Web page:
Local students sit for the university entry examinations at the China-aided Jubek Model Secondary School in Juba, capital of South Sudan, Feb. 12, 2018. (Xinhua/Gale Julius)
DAR ES SALAAM, March 6 (Xinhua) -- Africa is facing a severe learning crisis that thwarts its economic growth and the well-being of the citizens, said a new World Bank study released in Tanzania on Monday.
The study, released in Tanzania's commercial capital, Dar es Salaam, said learning levels across the region are alarmingly low.
"The region has made considerable progress in boosting primary and lower secondary school enrollment, but some 50 million children remain out of school, and most of those who attend school are not acquiring the basic skills necessary for success later in life," said the study.
It said among second-grade students assessed on numeracy tests in several sub-Saharan African countries, three-quarters could not count beyond 80 and 40 percent could not do a one-digit addition problem.
"In reading, between 50 and 80 percent of children in second grade could not answer a single question based on a short passage they had read, and a large proportion could not read even a single word," said the study.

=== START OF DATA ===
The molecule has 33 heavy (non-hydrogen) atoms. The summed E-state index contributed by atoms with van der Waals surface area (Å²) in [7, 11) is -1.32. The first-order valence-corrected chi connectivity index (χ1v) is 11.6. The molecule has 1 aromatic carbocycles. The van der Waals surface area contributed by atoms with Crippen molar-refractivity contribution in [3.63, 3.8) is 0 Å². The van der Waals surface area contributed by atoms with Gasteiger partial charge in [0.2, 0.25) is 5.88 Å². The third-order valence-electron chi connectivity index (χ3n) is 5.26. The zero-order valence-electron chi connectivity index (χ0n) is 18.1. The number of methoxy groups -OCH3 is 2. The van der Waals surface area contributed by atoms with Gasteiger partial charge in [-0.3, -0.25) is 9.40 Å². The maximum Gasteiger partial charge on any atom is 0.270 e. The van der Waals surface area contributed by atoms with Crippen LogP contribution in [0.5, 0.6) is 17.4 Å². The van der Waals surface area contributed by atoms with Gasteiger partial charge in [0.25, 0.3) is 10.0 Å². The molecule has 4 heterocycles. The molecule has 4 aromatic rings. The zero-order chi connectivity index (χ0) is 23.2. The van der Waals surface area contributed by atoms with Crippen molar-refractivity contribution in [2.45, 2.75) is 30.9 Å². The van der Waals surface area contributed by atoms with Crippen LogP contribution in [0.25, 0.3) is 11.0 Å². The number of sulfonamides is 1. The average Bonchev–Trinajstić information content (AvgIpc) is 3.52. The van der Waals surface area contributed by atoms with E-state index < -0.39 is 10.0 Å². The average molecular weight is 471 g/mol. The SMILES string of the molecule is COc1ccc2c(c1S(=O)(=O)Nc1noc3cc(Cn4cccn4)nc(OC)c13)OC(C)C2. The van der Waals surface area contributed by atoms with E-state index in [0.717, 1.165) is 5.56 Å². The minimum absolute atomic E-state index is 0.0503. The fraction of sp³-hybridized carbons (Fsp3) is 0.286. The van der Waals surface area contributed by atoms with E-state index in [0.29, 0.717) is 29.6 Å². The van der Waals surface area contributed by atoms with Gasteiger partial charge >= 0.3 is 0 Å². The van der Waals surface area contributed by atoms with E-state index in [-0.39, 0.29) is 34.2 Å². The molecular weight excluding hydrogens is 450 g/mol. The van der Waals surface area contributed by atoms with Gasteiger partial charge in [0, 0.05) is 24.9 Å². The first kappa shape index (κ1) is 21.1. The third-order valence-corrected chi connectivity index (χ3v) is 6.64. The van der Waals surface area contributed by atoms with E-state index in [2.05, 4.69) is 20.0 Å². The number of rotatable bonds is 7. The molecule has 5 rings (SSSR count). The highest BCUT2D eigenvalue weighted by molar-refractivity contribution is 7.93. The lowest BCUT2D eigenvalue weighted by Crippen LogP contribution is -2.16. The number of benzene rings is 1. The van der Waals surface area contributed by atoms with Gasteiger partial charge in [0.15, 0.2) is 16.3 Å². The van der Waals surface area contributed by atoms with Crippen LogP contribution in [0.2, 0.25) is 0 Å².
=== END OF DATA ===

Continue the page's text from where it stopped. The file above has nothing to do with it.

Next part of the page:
"Providing a high-quality basic education for children across the region is an economic necessity, as well as a moral imperative," said the World Bank's Senior Director for Education Jaime Saavedra.
"This report provides a sobering look at Africa's learning crisis and the region's potential to solve it," Saavedra said. "Young Africans can transform the region and create lasting economic change, but they need to be equipped with the skills and human capital to do so."
Specifically, the report urges countries to focus on student progression and the "traffic jam" in early grades, where children are stuck for many years with little learning, and are often taught in a language they don't fully understand.
According to the study, African governments spent an estimated 204 U.S. dollars per student for primary education in 2014, less than half of the amount spent in South Asia, the region with the next lowest level of spending.